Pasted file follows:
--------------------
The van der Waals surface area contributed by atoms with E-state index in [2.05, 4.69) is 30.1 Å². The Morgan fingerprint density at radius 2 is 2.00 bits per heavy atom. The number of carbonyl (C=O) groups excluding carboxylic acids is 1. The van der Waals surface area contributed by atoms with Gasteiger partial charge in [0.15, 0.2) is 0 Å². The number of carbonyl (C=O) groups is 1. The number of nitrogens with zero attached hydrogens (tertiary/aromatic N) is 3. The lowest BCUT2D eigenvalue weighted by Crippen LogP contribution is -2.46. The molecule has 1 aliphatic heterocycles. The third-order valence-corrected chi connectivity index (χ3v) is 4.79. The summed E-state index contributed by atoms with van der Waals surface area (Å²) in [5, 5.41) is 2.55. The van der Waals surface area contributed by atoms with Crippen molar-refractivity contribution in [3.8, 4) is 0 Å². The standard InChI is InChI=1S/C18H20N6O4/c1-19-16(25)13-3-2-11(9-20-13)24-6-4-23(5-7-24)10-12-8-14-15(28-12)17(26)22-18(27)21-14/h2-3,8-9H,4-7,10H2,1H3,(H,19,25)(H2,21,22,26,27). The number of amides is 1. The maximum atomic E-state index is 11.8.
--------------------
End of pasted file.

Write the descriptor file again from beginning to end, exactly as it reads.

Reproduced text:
The van der Waals surface area contributed by atoms with E-state index in [2.05, 4.69) is 30.1 Å². The Morgan fingerprint density at radius 2 is 2.00 bits per heavy atom. The number of carbonyl (C=O) groups excluding carboxylic acids is 1. The van der Waals surface area contributed by atoms with Gasteiger partial charge in [0.15, 0.2) is 0 Å². The number of carbonyl (C=O) groups is 1. The number of nitrogens with zero attached hydrogens (tertiary/aromatic N) is 3. The lowest BCUT2D eigenvalue weighted by Crippen LogP contribution is -2.46. The molecule has 1 aliphatic heterocycles. The third-order valence-corrected chi connectivity index (χ3v) is 4.79. The summed E-state index contributed by atoms with van der Waals surface area (Å²) in [5, 5.41) is 2.55. The van der Waals surface area contributed by atoms with Crippen molar-refractivity contribution in [3.8, 4) is 0 Å². The standard InChI is InChI=1S/C18H20N6O4/c1-19-16(25)13-3-2-11(9-20-13)24-6-4-23(5-7-24)10-12-8-14-15(28-12)17(26)22-18(27)21-14/h2-3,8-9H,4-7,10H2,1H3,(H,19,25)(H2,21,22,26,27). The number of amides is 1. The maximum atomic E-state index is 11.8.